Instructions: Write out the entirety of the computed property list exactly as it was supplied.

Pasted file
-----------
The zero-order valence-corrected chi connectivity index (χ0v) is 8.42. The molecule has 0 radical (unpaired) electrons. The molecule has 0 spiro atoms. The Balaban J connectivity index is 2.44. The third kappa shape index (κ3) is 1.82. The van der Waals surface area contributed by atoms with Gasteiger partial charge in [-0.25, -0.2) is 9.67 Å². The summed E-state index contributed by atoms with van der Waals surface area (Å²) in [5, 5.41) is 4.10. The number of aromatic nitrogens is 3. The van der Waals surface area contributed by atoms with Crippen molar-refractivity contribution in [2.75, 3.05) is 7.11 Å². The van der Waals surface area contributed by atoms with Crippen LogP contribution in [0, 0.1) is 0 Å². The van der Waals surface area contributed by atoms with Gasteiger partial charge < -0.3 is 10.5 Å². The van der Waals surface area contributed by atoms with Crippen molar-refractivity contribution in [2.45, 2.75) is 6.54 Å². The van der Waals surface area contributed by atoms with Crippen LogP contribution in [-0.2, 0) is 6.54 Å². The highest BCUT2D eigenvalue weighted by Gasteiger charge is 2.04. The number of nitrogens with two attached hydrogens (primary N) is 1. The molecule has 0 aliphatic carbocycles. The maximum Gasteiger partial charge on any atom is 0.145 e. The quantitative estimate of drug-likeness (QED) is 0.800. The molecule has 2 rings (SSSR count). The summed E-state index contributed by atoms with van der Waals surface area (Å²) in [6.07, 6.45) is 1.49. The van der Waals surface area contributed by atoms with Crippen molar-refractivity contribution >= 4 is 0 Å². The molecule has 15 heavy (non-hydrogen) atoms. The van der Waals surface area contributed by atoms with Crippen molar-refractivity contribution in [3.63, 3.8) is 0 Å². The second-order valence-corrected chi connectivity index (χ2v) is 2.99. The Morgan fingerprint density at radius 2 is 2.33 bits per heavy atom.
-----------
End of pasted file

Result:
The zero-order valence-corrected chi connectivity index (χ0v) is 8.42. The molecule has 0 radical (unpaired) electrons. The molecule has 0 spiro atoms. The Balaban J connectivity index is 2.44. The third kappa shape index (κ3) is 1.82. The van der Waals surface area contributed by atoms with Gasteiger partial charge in [-0.25, -0.2) is 9.67 Å². The summed E-state index contributed by atoms with van der Waals surface area (Å²) in [5, 5.41) is 4.10. The number of aromatic nitrogens is 3. The van der Waals surface area contributed by atoms with Crippen molar-refractivity contribution in [2.75, 3.05) is 7.11 Å². The van der Waals surface area contributed by atoms with Crippen LogP contribution in [0, 0.1) is 0 Å². The van der Waals surface area contributed by atoms with Gasteiger partial charge < -0.3 is 10.5 Å². The van der Waals surface area contributed by atoms with Crippen molar-refractivity contribution in [2.45, 2.75) is 6.54 Å². The van der Waals surface area contributed by atoms with Crippen LogP contribution in [-0.2, 0) is 6.54 Å². The highest BCUT2D eigenvalue weighted by Gasteiger charge is 2.04. The number of nitrogens with two attached hydrogens (primary N) is 1. The molecule has 0 aliphatic carbocycles. The maximum Gasteiger partial charge on any atom is 0.145 e. The quantitative estimate of drug-likeness (QED) is 0.800. The molecule has 2 rings (SSSR count). The summed E-state index contributed by atoms with van der Waals surface area (Å²) in [6.07, 6.45) is 1.49. The van der Waals surface area contributed by atoms with Crippen molar-refractivity contribution >= 4 is 0 Å². The molecule has 15 heavy (non-hydrogen) atoms. The van der Waals surface area contributed by atoms with Crippen molar-refractivity contribution in [3.63, 3.8) is 0 Å². The second-order valence-corrected chi connectivity index (χ2v) is 2.99. The Morgan fingerprint density at radius 2 is 2.33 bits per heavy atom.